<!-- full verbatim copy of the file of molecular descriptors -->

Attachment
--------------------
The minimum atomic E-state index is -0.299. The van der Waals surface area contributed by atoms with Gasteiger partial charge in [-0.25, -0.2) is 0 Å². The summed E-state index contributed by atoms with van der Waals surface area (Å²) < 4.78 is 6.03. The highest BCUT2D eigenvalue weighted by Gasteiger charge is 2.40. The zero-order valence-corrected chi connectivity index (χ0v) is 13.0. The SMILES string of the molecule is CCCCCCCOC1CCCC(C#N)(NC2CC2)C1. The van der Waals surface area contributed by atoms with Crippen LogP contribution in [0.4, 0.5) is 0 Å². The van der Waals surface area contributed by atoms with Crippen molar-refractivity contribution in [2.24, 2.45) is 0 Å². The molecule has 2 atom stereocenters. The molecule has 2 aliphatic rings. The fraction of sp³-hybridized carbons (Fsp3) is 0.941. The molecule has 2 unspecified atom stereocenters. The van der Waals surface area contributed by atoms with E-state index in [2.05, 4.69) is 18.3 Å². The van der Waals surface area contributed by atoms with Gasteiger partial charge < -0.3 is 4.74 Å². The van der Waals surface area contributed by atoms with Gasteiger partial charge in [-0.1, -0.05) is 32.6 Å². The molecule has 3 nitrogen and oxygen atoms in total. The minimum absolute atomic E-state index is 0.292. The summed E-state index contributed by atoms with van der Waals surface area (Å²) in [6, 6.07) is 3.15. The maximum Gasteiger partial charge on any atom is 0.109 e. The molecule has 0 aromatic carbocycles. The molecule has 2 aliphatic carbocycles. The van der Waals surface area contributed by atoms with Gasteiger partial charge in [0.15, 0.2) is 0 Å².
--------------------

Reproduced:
The minimum atomic E-state index is -0.299. The van der Waals surface area contributed by atoms with Gasteiger partial charge in [-0.25, -0.2) is 0 Å². The summed E-state index contributed by atoms with van der Waals surface area (Å²) < 4.78 is 6.03. The highest BCUT2D eigenvalue weighted by Gasteiger charge is 2.40. The zero-order valence-corrected chi connectivity index (χ0v) is 13.0. The SMILES string of the molecule is CCCCCCCOC1CCCC(C#N)(NC2CC2)C1. The van der Waals surface area contributed by atoms with Crippen LogP contribution in [0.4, 0.5) is 0 Å². The van der Waals surface area contributed by atoms with Crippen molar-refractivity contribution in [2.24, 2.45) is 0 Å². The molecule has 2 atom stereocenters. The molecule has 2 aliphatic rings. The fraction of sp³-hybridized carbons (Fsp3) is 0.941. The molecule has 2 unspecified atom stereocenters. The van der Waals surface area contributed by atoms with E-state index in [2.05, 4.69) is 18.3 Å². The van der Waals surface area contributed by atoms with Gasteiger partial charge < -0.3 is 4.74 Å². The van der Waals surface area contributed by atoms with Gasteiger partial charge in [-0.1, -0.05) is 32.6 Å². The molecule has 3 nitrogen and oxygen atoms in total. The minimum absolute atomic E-state index is 0.292. The summed E-state index contributed by atoms with van der Waals surface area (Å²) in [6, 6.07) is 3.15. The maximum Gasteiger partial charge on any atom is 0.109 e. The molecule has 0 aromatic carbocycles. The molecule has 2 aliphatic carbocycles. The van der Waals surface area contributed by atoms with Gasteiger partial charge in [0.15, 0.2) is 0 Å².